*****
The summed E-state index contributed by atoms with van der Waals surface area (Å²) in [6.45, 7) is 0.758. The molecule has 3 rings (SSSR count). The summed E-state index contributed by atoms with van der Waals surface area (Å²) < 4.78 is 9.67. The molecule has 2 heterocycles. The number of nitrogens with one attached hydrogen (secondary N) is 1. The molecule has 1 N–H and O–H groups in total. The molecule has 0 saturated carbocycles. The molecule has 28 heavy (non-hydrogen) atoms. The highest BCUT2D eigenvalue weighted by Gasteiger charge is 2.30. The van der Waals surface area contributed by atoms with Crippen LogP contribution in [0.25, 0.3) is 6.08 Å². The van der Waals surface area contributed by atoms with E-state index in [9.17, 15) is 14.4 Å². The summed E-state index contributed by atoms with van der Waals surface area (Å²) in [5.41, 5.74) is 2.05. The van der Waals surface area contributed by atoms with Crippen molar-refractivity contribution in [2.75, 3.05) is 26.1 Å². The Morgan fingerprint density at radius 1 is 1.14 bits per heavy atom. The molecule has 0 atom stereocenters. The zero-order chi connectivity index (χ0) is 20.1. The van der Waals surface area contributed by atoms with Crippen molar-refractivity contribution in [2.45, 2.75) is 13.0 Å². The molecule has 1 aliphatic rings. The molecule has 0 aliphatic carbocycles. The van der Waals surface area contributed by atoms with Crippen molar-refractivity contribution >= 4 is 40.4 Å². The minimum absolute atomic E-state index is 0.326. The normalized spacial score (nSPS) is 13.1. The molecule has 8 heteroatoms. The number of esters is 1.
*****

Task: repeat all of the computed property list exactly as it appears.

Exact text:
The summed E-state index contributed by atoms with van der Waals surface area (Å²) in [6.45, 7) is 0.758. The molecule has 3 rings (SSSR count). The summed E-state index contributed by atoms with van der Waals surface area (Å²) < 4.78 is 9.67. The molecule has 2 heterocycles. The number of nitrogens with one attached hydrogen (secondary N) is 1. The molecule has 1 N–H and O–H groups in total. The molecule has 0 saturated carbocycles. The molecule has 28 heavy (non-hydrogen) atoms. The highest BCUT2D eigenvalue weighted by Gasteiger charge is 2.30. The van der Waals surface area contributed by atoms with Crippen LogP contribution in [0.25, 0.3) is 6.08 Å². The van der Waals surface area contributed by atoms with E-state index in [9.17, 15) is 14.4 Å². The summed E-state index contributed by atoms with van der Waals surface area (Å²) in [5.41, 5.74) is 2.05. The van der Waals surface area contributed by atoms with Crippen molar-refractivity contribution in [2.75, 3.05) is 26.1 Å². The Morgan fingerprint density at radius 1 is 1.14 bits per heavy atom. The molecule has 0 atom stereocenters. The zero-order chi connectivity index (χ0) is 20.1. The van der Waals surface area contributed by atoms with Crippen molar-refractivity contribution in [2.45, 2.75) is 13.0 Å². The molecule has 1 aliphatic rings. The molecule has 0 aliphatic carbocycles. The van der Waals surface area contributed by atoms with Crippen molar-refractivity contribution >= 4 is 40.4 Å². The minimum absolute atomic E-state index is 0.326. The normalized spacial score (nSPS) is 13.1. The molecule has 8 heteroatoms. The number of esters is 1.